In a letter dated June 26, 1812 Woolsey write to the secretary of the Navy.

"Sir, I have the honor to inform you I was off Oswego on the 24th when I first heard of war having been proclaimed by the President." Contained in Lieutenant Woolsey reports 1 and 2 were letters to the secretary of the Navy informing him of the situation at Sacketts Harbor.

At the beginning of the war Woolsey is making ready the Oneida. On August 3, 1812 in a letter Woolsey writes to the secretary of the navy …… I should sir feel confident of success had I the officer to which a vessel of the rate of the ONEIDA is entitled. It is sir a fact that I am now about to sail without a single officer that has seen any service in the Navy, not one of my midshipmen have ever been at sea against a greatly superior force. As for the two gun boats built at the same time as the ONEIDA on lake Champlain Governor Daniel Tompkins addresses navy agent John Bullus …… A person was here in Albany about ten days ago from Lake Champlain to get oakum for the two gun boats there. The boats were in Bason Harbor, one of them partly sunk in the water, and the seams of both of them so open as almost to admit the hand; and I understand from Plattsburg that no orders to put them in repair were received until sometime after the war was declared. Sacketts Harbor was a busy place in the month of July. US brig ONEIDA July 21 Mel. T. Woolsey …… We are going on pretty rapidly with the works, one thirty two pounder, nine twenty fours, three sixes, and two nines are already mounted. I am now dismounting the thirty-six pounder from the cavalier in order to mount it on the JULIA together with two six pounders. A P.S. to the letter says Two thirty two pound shot thrown on the shore by the Royal George we have got. Lt. Woolsey also requests from a one Mr. Forman to cast a supply of shot for the thirty-two pounder and shot for three six pounders.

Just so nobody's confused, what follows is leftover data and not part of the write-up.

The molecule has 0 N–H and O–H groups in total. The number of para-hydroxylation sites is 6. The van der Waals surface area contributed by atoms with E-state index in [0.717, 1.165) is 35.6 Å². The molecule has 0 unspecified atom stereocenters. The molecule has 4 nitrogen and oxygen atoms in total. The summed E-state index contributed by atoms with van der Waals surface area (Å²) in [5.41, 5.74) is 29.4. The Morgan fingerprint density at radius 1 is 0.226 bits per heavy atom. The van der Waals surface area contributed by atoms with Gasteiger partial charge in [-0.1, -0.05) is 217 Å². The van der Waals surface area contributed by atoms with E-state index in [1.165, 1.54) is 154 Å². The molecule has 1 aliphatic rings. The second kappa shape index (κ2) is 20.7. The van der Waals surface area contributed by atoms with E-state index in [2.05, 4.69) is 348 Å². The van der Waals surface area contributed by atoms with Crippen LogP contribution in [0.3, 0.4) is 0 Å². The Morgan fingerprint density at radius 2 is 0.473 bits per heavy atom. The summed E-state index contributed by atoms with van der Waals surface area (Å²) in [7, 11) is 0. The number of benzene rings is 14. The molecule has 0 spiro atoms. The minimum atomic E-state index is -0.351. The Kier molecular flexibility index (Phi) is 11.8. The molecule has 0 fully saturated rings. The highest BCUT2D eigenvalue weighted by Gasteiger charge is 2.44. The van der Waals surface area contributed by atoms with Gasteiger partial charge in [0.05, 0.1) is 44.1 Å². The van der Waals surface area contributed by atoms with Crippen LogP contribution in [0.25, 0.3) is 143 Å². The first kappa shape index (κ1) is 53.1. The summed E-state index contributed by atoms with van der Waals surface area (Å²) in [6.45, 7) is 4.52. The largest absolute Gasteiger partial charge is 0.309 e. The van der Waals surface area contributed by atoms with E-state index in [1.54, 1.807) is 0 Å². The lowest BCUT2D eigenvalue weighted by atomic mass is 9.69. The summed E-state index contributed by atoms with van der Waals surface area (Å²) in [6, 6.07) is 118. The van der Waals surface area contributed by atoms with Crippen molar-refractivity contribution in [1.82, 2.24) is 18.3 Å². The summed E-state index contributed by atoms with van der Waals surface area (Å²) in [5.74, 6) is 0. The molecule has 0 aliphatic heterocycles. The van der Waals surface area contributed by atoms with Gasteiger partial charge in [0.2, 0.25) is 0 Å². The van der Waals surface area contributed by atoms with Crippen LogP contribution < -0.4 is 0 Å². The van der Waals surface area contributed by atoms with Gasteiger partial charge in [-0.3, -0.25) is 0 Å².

Be as it may Lieutenant Melancthon T. Woolsey went to war with his brig ONEIDA and schooner JULIA. These two vessels were the start of an arms race incurring over the war resulting in the building of a number of heavy armed frigates and collimating in the building of the 100 gun ship of the line ST. LAWRENCE at Kingston and the 100 gun ship of the line NEW ORLEANS at Sacketts Harbor.

War years of the ONEIDA are well documented in Lieutenant Woolsey's letters and reports to the Secretary of the Navy Robert Smith. As well as the National Archives public records, The Naval History Center, Library of congress and various Historical Societies. At Some point after the war the brig ONEIDA was sold out of service and became the merchant ship ADJUTANT CLITZE. She sailed Lake Ontario for 29 years until here bones came to lie at rest on the beach at Clayton New York. Twenty-nine years is a long life span for a wooden sailing ship, a testimony indeed to the well built ship the ONEIDA.